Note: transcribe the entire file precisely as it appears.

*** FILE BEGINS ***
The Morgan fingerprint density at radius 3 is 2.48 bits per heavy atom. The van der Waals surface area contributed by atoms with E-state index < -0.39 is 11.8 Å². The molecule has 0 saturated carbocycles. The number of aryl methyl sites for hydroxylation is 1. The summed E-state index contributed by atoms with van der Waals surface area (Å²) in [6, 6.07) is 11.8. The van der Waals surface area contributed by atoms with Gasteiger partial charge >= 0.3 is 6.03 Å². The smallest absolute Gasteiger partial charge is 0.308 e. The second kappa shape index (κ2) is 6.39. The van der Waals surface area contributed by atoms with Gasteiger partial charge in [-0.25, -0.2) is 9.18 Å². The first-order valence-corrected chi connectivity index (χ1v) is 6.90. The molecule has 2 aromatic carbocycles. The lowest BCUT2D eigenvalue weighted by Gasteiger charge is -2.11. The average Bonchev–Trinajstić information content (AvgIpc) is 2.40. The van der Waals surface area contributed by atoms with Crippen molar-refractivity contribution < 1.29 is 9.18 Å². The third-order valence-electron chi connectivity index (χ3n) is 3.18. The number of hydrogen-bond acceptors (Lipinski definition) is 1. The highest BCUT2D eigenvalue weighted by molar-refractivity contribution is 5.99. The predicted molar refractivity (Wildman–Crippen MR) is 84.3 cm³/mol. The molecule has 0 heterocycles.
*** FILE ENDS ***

The Morgan fingerprint density at radius 3 is 2.48 bits per heavy atom. The van der Waals surface area contributed by atoms with E-state index < -0.39 is 11.8 Å². The molecule has 0 saturated carbocycles. The number of aryl methyl sites for hydroxylation is 1. The summed E-state index contributed by atoms with van der Waals surface area (Å²) in [6, 6.07) is 11.8. The van der Waals surface area contributed by atoms with Gasteiger partial charge >= 0.3 is 6.03 Å². The smallest absolute Gasteiger partial charge is 0.308 e. The second kappa shape index (κ2) is 6.39. The van der Waals surface area contributed by atoms with Gasteiger partial charge in [-0.25, -0.2) is 9.18 Å². The first-order valence-corrected chi connectivity index (χ1v) is 6.90. The molecule has 2 aromatic carbocycles. The lowest BCUT2D eigenvalue weighted by Gasteiger charge is -2.11. The average Bonchev–Trinajstić information content (AvgIpc) is 2.40. The van der Waals surface area contributed by atoms with Crippen molar-refractivity contribution < 1.29 is 9.18 Å². The third-order valence-electron chi connectivity index (χ3n) is 3.18. The number of hydrogen-bond acceptors (Lipinski definition) is 1. The highest BCUT2D eigenvalue weighted by molar-refractivity contribution is 5.99. The predicted molar refractivity (Wildman–Crippen MR) is 84.3 cm³/mol. The molecule has 0 heterocycles.